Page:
NorCal Regional Update
October 25, 2021
The nation’s schools were already struggling to meet students’ mental health needs when the pandemic hit. How can schools rise to meet students’ ballooning needs in that area as a massive school reopening gets underway?
To be sure, it will be difficult to balance mental health support with an equally massive academic recovery. But child development experts say it’s a balance schools must attempt to strike if they want students to regain their academic footing after an unprecedented year of disruptions, stress, and trauma.
An infusion of federal COVID-19 relief money will help, but how those funds are used will be pivotal. And experts say that schools cannot just focus on the students they know are in crisis; they must bolster supports for all students as well as staff members.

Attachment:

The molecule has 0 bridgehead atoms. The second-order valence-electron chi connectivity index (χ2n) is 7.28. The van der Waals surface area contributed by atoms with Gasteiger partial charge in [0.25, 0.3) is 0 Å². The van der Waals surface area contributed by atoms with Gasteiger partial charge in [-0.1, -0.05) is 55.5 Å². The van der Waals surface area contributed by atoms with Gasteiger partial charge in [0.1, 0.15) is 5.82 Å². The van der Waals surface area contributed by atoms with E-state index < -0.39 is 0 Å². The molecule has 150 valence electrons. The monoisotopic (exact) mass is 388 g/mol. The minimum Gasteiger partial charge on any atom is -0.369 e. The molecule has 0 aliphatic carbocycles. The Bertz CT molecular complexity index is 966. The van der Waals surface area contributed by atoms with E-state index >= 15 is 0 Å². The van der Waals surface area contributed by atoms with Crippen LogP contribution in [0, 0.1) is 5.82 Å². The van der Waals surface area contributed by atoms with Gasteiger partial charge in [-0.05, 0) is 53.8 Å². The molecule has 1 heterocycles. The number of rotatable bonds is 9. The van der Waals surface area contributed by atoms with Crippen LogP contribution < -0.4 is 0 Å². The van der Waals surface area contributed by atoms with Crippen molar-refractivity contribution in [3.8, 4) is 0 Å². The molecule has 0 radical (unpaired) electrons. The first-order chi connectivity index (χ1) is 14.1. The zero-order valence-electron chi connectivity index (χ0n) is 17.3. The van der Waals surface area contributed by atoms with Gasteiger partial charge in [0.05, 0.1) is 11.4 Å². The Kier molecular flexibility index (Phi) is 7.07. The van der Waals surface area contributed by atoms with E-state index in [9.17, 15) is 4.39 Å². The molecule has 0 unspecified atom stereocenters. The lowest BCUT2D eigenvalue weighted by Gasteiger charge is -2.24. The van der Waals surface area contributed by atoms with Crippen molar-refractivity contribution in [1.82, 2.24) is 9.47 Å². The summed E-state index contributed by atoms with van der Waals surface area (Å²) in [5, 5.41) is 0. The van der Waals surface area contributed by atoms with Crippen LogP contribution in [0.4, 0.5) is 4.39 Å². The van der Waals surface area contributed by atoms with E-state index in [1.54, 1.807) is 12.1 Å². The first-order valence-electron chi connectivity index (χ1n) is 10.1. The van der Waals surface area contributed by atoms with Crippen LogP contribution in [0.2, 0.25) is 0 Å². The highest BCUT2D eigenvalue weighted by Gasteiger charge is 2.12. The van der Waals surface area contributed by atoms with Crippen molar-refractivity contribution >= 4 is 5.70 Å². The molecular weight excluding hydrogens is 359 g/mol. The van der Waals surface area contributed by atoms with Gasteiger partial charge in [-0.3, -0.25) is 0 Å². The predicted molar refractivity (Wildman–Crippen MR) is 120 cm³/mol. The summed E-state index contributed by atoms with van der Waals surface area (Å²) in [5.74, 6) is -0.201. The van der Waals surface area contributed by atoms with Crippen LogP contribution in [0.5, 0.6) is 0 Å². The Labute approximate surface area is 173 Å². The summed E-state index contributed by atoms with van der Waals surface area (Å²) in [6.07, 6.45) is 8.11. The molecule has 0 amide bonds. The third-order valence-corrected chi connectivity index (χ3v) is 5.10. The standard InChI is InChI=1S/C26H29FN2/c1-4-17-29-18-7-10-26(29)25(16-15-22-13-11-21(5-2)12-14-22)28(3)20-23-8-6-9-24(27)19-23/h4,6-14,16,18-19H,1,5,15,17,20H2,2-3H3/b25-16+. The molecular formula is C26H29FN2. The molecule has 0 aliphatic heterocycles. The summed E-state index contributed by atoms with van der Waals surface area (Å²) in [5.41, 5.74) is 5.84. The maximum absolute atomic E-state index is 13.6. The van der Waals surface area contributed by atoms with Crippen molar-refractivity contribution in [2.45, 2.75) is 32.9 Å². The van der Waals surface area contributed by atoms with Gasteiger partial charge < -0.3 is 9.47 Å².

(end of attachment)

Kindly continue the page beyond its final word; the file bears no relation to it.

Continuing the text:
Since March 2020, the pandemic has wreaked havoc on students’ lives and learning. Congress has responded by showering schools with money — $193 billion, so
If we could forget that education ever existed, and start over from scratch, what would it look like? That’s a question — originally posed by
At Penryn Elementary, a rural K-8 school just north of Sacramento, “Kindergarten is supposed to be magical,” according to Joyce Mucher. She didn’t want her
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